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Investors find out Wednesday whether the U.S. Federal Reserve will start winding up asset purchases, ending months of speculation and uncertainty. (CP Video)

Investors find out Wednesday whether the U.S. Federal Reserve will start winding up asset purchases, ending months of speculation and uncertainty.

(CP Video)

At the open: TSX little changed, traders eye Fed meeting Add to ...

The Toronto stock market was little changed Tuesday as traders look to a two-day U.S. Federal Reserve meeting and what the central bank may decide to do about cutting back on asset purchases.

The S&P/TSX composite index inched up 1.95 points to 13,186.36. The Canadian dollar was down 0.08 of a cent at 94.38 cents (U.S.) amid a strong manufacturing report. Statistics Canada reported that sales increased by one per cent in October to $50.1-billion. Economists had expected a decline of 0.3 per cent.

U.S. indexes were negative with the Dow Jones industrials 2.96 points lower to 15,881.61, the Nasdaq fell 11.66 points to 4,017.85 and the S&P 500 index was down 4.6 points to 1,781.94.

Traders are playing it cautious ahead of an announcement expected mid-afternoon Wednesday as they weigh the odds of the Fed starting to taper bond purchases, which have been at $85-billion (U.S.) a month. This third episode of quantitative easing by the Fed has underpinned a strong rally in many stock markets while keeping long-term rates low.

Opinion is split with many analysts believing incoming chair Janet Yellen may hold off until March, allowing the Fed to collect more data pointing to a steadily improving economic climate and particularly job creation.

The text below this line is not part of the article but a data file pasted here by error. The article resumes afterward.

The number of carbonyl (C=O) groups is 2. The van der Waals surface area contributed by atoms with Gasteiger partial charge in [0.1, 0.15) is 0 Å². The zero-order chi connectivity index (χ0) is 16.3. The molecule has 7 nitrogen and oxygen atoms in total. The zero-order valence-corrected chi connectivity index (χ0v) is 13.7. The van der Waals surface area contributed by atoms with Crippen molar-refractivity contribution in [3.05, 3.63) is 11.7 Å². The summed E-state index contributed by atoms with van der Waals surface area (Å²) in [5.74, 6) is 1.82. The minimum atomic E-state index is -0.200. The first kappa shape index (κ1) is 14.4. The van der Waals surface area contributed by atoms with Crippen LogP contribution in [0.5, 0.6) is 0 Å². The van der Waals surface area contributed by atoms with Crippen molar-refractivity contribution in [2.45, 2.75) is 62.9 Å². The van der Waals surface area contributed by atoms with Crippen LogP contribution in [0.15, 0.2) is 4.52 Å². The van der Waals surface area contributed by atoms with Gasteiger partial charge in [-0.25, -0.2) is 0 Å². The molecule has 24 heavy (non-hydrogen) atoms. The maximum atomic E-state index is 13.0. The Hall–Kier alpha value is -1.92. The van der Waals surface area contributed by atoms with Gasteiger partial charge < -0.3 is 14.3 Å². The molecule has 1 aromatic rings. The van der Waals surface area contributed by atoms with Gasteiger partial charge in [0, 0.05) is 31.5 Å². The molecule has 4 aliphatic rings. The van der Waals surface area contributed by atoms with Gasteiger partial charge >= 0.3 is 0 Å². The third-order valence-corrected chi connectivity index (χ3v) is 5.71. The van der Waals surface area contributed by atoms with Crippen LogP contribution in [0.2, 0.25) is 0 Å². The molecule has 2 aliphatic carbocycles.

The key piece of economic news Tuesday was U.S. inflation figures for November. Lower gasoline costs kept overall U.S. consumer prices unchanged in November following a 0.1 per cent decline in October.

These low inflation numbers will also play on Fed decision making. Analysts suggest that low inflation only registering a shade over one per cent at an annual rate is the prime reason why the Fed might decide to postpone tapering, as other recent data have been overwhelmingly positive.

Gains on the Toronto market were led by tech stocks as Constellation Software rose $3.23 to $209.92.

The TSX also found minor lift from the financial sector, up 0.2 per cent.

Resource stocks were mainly lower and commodity prices mixed as February bullion fell $11.50 to $1,232.90 (U.S.) an ounce.

The energy sector was down 0.2 per cent while the January crude contract on the New York Mercantile Exchange was six cents higher at $97.54 (U.S.) a barrel.

The base metals sector was slightly lower with March copper unchanged at $3.33 (U.S.) a pound.

In corporate news, Saputo Inc. says it’s willing to pay substantially more for Australia’s Warrnambool Cheese and Butter if it can get as much as 90 per cent of its stock. The company is maintaining its base offer at $9 (Australian) per share but says it will pay as much as $9.60 cash per share if it gets at least 90 per cent of WCB’s stock. That would value the deal at $510-million (Canadian). Saputo shares rose a penny to $47.18.

Hudson’s Bay Co.’s chief operating officer, Donald Watros, will become the retailing company’s president in February. Watros is a former chief administrative officer of Saks Fifth Avenue, which HBC acquired in November for about $2.9-billion. HBC shares were down a dime to $18.20.

European bourses were lower despite a survey that found that German investor confidence jumped to a 7 1/2-year high in December on the back of hopes of an economic upturn in Europe. The ZEW institute’s confidence index, which measures investors’ expectations for the next six months, rose to 62 points from 54.6 in November.

London’s FTSE 100 index dipped 0.31 per cent, Frankfurt’s DAX was off 0.2 per cent while the Paris CAC 40 fell 0.95 per cent.

Asian stocks were mixed. Japan’s Nikkei 225 closed up 0.8 per cent, Hong Kong’s Hang Seng slid 0.2 per cent, China’s Shanghai’s Composite fell 0.5 per cent and Australia’s S&P/ASX 200 inched up 0.3 per cent.

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